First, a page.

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20 Nov 2002 : Column 719—continued

8.19 pm

John Mann (Bassetlaw): I was described earlier by the right hon. Member for West Dorset (Mr. Letwin) as living in a fool's paradise. I remind the House that I had asked him to provide evidence for his claim that what was needed for drugs treatment in this country was residential rehabilitation, because that was what worked. He cited the Netherlands as his evidence base. The Council of Ministers meets next Thursday and Friday, and I believe that the Home Secretary will be present. It will receive a paper from the European Union drugs co-ordination committee, in which AWUD—the co-ordinating group of Ministers in the Dutch Parliament—states that the policy in the Netherlands in recent years has been to move towards outreach work. Outreach work is a separate form of treatment from residential care—the two are competing variations.

I make that point because, in my few minutes, I shall concentrate on the issue of drugs and its relationship to crime. A little knowledge can be a dangerous thing, and a little knowledge on the part of a senior politician is an even more dangerous thing. The same right hon. Gentleman said at his party conference that we should follow the example of Sweden, and that that would involve a tenfold increase in drugs treatment in this country. The Council of Ministers will also, of course, receive evidence from the Swedish drugs co-ordination Minister. Last year in Sweden, 9,887 people were undergoing drugs and alcohol treatment. The estimate of a tenfold increase in this country would suggest that approximately 989 people were currently receiving drugs treatment in this country, and that is not so. To suggest as the core part of an answer to a major problem remedies based on ignorance rather than fact is not appropriate in terms of good governance and decision making in this House. I trust that the House will treat such a lack of evidence with the contempt that it deserves.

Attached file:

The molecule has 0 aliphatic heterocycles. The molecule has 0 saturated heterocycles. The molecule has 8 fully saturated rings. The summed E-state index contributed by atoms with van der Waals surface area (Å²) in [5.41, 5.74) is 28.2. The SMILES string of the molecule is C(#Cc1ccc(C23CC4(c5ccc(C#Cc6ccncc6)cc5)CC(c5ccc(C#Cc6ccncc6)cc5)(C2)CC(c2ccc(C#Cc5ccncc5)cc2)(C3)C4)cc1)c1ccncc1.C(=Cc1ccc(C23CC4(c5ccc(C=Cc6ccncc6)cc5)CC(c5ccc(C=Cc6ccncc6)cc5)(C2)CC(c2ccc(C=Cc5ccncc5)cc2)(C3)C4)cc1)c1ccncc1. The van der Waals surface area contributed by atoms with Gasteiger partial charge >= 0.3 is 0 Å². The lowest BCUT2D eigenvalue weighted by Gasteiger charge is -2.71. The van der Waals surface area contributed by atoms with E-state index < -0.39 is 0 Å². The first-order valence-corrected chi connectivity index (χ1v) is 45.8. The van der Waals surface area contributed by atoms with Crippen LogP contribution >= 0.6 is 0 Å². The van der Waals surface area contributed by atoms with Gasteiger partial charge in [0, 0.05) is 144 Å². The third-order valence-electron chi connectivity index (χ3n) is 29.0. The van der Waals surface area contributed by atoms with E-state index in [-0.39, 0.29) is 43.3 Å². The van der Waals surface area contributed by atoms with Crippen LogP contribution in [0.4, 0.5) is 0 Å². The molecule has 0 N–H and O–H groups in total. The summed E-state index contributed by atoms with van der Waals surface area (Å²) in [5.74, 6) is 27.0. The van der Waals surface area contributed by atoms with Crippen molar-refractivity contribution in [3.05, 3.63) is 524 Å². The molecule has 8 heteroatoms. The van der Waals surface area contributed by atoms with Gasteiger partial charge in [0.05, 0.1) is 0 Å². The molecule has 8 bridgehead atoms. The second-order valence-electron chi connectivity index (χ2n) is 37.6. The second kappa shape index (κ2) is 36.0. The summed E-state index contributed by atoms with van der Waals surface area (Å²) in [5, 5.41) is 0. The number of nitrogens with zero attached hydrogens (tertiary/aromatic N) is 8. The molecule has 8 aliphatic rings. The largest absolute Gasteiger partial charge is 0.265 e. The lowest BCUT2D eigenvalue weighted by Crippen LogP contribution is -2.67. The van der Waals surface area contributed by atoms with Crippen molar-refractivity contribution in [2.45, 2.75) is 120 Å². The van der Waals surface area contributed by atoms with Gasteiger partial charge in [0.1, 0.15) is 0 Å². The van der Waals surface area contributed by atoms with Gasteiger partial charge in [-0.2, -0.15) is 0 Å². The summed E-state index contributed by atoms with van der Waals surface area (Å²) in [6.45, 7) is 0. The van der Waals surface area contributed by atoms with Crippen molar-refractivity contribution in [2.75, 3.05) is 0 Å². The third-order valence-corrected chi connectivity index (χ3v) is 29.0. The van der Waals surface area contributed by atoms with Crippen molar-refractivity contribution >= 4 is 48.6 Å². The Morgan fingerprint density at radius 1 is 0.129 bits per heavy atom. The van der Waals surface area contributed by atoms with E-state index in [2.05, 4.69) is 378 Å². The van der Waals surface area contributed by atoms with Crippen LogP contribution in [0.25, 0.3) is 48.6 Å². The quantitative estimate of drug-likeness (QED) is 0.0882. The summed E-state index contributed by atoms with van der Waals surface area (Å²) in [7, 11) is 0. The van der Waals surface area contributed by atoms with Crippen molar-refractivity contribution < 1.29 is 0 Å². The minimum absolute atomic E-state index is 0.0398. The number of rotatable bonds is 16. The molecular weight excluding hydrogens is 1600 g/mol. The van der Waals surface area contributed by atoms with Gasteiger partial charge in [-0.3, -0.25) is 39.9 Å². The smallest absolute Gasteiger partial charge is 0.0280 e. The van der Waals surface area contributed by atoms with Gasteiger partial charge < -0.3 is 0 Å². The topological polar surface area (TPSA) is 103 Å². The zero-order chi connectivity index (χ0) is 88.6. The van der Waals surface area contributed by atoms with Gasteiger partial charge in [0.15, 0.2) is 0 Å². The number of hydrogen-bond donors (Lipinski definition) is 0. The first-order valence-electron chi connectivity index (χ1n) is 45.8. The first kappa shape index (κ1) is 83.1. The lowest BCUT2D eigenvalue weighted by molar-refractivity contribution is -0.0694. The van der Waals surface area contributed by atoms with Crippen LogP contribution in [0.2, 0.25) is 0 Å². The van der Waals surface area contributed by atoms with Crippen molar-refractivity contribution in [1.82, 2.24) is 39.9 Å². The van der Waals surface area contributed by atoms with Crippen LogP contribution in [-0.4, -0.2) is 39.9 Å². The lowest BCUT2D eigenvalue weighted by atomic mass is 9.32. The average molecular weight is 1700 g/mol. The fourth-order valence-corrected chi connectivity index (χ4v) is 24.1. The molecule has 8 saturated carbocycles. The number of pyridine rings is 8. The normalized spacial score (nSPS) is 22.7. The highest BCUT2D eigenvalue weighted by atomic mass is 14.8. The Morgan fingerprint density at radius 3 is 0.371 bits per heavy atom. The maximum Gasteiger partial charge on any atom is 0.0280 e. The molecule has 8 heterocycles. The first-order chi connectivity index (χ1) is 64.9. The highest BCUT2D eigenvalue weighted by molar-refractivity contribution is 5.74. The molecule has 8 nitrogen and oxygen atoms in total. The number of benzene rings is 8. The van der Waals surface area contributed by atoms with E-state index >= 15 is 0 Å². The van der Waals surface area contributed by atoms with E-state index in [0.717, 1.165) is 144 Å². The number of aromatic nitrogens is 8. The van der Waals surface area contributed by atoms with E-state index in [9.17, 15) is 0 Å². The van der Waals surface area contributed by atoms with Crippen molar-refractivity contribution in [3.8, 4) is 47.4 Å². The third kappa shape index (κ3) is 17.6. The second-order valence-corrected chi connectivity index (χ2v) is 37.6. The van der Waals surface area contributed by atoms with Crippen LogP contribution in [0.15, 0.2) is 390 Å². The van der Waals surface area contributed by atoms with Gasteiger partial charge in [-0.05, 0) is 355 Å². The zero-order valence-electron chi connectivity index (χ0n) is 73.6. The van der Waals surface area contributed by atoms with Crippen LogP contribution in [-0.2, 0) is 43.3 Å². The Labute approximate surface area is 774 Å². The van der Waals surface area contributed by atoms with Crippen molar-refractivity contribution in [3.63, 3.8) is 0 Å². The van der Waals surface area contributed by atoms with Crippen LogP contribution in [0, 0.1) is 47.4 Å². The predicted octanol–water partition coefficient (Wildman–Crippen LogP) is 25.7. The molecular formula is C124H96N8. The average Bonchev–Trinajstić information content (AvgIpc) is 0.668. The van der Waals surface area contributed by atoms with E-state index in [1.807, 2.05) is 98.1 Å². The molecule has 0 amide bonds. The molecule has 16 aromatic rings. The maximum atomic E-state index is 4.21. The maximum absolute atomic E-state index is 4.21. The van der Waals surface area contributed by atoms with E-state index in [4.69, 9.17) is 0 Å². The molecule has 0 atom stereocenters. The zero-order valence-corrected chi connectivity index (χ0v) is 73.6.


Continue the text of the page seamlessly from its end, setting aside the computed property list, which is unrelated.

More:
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On a good piece of news, I held a drugs inquiry recently, and my panel of six included a Church representative, the chaplain of Bassetlaw hospital, the Reverend Roy Bennett. Unfortunately—or fortunately—Roy has retired, and has moved from Bassetlaw in the last two weeks. He now resides in the constituency of West Dorset. He will therefore be available to the right hon. Gentleman to provide real expertise in terms of informing the debate and the policy-making of his party.

The issue of drugs is a major one.

Mr. Humfrey Malins (Woking): Will the hon. Gentleman give way?

John Mann: No, I want to develop my point in the time remaining.